- Black (검은색, geom-eunsaek). It’s not just for formal wear; black is considered unlucky and associated with bad luck and death.
Koreans are a superstitious bunch when it comes to animals:
- Magpies (까치, kkachi). Seeing a magpie is believed to bring good news or good luck.
- Bats (박쥐, bagjwi). Bats aren’t seen as bloodsucking creatures of the night here. In Korea, they symbolize happiness and longevity.
Other Common Korean Superstitions
Here are the other beliefs many Koreans believe will either bring good luck or bad luck:
- The superstition that you will go blind after touching a butterfly and then touching your eyes is something common not only in Korea but in many countries as well.
- Writing someone’s name in red ink (living person) can bring harm or even death. This is because Koreans only write someone’s name in red ink when the person has passed.
- Most locals don’t wash their hair on New Year’s Day because it is believed to wash away the good omen.
- It’s bad luck to put a mirror near the front door.
- Avoid whistling at night; whistling at night summons spirits to follow wherever you go.
- Cutting your nails at night will attract mice to eat the clippings, which will turn them into humans.
- Your partner will leave you when you give them a pair of shoes as a gift. So, if you want the relationship to last, giving shoes is a no-no.
- You cannot serve your partner chicken wings because they might fly away and land in another lover’s arms. Sounds similar? Yes, this superstition about chicken wings seems to have taken its context from the shoe-giving belief.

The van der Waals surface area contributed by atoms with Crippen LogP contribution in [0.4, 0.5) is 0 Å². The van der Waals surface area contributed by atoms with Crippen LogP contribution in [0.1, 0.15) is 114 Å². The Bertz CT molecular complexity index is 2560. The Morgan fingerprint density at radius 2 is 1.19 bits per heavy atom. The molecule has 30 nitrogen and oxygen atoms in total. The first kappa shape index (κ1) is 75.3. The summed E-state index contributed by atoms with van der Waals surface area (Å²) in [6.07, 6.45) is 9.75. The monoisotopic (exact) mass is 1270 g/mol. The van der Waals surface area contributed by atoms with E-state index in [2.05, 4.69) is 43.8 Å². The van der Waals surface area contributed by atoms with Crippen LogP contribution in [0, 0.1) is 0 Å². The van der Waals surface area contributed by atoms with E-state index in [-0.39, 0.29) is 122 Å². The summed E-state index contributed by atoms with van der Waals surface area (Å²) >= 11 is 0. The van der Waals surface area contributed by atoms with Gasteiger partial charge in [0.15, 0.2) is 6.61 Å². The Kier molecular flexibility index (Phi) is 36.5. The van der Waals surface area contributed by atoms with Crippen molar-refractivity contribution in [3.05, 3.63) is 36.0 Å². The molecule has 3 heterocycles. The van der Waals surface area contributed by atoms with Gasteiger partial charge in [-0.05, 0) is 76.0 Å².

- Koreans eat seaweed soup during their birthdays for good luck. But they avoid seaweed soup during exams because they believe it will cause all the learnings to slip in a student’s mind.
- Eating sticky food is the opposite of eating seaweed soup during exams. Traditional Korean taffy or glutinous rice cake will make knowledge stick to the students’ minds so they can pass the test.
- Dreaming of pigs can bring fortune, wealth, and fertility.
- Eating red food during the coldest day of the year or the winter solstice can prevent bad health and the wandering of evil spirits.
Words Related To Korean Superstitions
Now let’s learn some more by going through these words related to superstition that brings bad luck or good omen:
|English||Korean Script||Korean Pronunciation|
|Bad luck||나쁜 운||Nappeun Un|
|Four-leaf clover||네잎클로버||Ne-ip Keulrobeo|
Learn Korean Using Ling
If you enjoyed the ride about Korean superstitions, let me introduce you to a fantastic tool that can help you learn about the other aspects of Korea and its language. I’m talking about Ling. It’s a language learning app designed to make picking up a new language not only effective but also enjoyable.
What sets Ling apart is its emphasis on “engagement.” It developed activities and games to ensure its users will find it hard to ignore it once they have tried using the app. And the result? A more well-versed you! So, what are you waiting for? Download Ling today on the App Store or Play Store and embark on your exciting journey to learn Korean and more.